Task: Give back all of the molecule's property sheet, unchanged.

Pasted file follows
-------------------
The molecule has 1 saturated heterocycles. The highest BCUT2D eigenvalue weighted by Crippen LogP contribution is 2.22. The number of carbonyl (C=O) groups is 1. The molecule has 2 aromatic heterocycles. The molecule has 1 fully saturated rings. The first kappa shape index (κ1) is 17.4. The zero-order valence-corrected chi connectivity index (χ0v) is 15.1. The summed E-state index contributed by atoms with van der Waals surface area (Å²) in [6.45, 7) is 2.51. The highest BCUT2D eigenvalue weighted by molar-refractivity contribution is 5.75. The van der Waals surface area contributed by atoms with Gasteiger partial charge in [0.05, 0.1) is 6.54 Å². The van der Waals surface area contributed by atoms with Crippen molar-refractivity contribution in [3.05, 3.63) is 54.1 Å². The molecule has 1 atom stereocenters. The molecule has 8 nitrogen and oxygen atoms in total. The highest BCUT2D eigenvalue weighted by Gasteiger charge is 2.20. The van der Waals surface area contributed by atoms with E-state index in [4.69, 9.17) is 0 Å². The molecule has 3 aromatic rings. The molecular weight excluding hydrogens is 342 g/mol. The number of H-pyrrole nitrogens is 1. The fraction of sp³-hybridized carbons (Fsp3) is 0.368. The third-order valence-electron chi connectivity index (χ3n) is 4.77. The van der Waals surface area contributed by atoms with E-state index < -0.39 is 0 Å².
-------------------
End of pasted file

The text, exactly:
The molecule has 1 saturated heterocycles. The highest BCUT2D eigenvalue weighted by Crippen LogP contribution is 2.22. The number of carbonyl (C=O) groups is 1. The molecule has 2 aromatic heterocycles. The molecule has 1 fully saturated rings. The first kappa shape index (κ1) is 17.4. The zero-order valence-corrected chi connectivity index (χ0v) is 15.1. The summed E-state index contributed by atoms with van der Waals surface area (Å²) in [6.45, 7) is 2.51. The highest BCUT2D eigenvalue weighted by molar-refractivity contribution is 5.75. The van der Waals surface area contributed by atoms with Gasteiger partial charge in [0.05, 0.1) is 6.54 Å². The van der Waals surface area contributed by atoms with Crippen molar-refractivity contribution in [3.05, 3.63) is 54.1 Å². The molecule has 1 atom stereocenters. The molecule has 8 nitrogen and oxygen atoms in total. The highest BCUT2D eigenvalue weighted by Gasteiger charge is 2.20. The van der Waals surface area contributed by atoms with E-state index in [4.69, 9.17) is 0 Å². The molecule has 3 aromatic rings. The molecular weight excluding hydrogens is 342 g/mol. The number of H-pyrrole nitrogens is 1. The fraction of sp³-hybridized carbons (Fsp3) is 0.368. The third-order valence-electron chi connectivity index (χ3n) is 4.77. The van der Waals surface area contributed by atoms with E-state index < -0.39 is 0 Å².